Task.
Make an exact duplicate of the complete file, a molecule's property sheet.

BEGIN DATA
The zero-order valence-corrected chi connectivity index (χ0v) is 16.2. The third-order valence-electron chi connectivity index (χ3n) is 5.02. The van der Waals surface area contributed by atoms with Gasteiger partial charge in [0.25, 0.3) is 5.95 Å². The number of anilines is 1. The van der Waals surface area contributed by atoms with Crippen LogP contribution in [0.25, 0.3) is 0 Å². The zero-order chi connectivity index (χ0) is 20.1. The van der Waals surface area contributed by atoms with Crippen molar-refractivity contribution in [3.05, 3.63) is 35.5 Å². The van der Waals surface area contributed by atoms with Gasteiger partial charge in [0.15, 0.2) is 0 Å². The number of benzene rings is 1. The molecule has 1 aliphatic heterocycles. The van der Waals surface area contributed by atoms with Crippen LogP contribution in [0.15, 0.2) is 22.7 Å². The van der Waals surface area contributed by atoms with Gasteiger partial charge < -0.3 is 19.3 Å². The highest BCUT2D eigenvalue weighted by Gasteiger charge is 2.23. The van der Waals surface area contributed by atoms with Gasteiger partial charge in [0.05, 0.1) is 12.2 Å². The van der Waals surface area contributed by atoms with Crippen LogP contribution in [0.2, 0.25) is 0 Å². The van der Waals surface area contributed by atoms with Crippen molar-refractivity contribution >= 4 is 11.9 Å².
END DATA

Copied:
The zero-order valence-corrected chi connectivity index (χ0v) is 16.2. The third-order valence-electron chi connectivity index (χ3n) is 5.02. The van der Waals surface area contributed by atoms with Gasteiger partial charge in [0.25, 0.3) is 5.95 Å². The number of anilines is 1. The van der Waals surface area contributed by atoms with Crippen LogP contribution in [0.25, 0.3) is 0 Å². The zero-order chi connectivity index (χ0) is 20.1. The van der Waals surface area contributed by atoms with Crippen molar-refractivity contribution in [3.05, 3.63) is 35.5 Å². The van der Waals surface area contributed by atoms with Gasteiger partial charge in [0.15, 0.2) is 0 Å². The number of benzene rings is 1. The molecule has 1 aliphatic heterocycles. The van der Waals surface area contributed by atoms with Crippen LogP contribution in [0.15, 0.2) is 22.7 Å². The van der Waals surface area contributed by atoms with Gasteiger partial charge < -0.3 is 19.3 Å². The highest BCUT2D eigenvalue weighted by Gasteiger charge is 2.23. The van der Waals surface area contributed by atoms with Gasteiger partial charge in [0.05, 0.1) is 12.2 Å². The van der Waals surface area contributed by atoms with Crippen LogP contribution in [0.2, 0.25) is 0 Å². The van der Waals surface area contributed by atoms with Crippen molar-refractivity contribution >= 4 is 11.9 Å².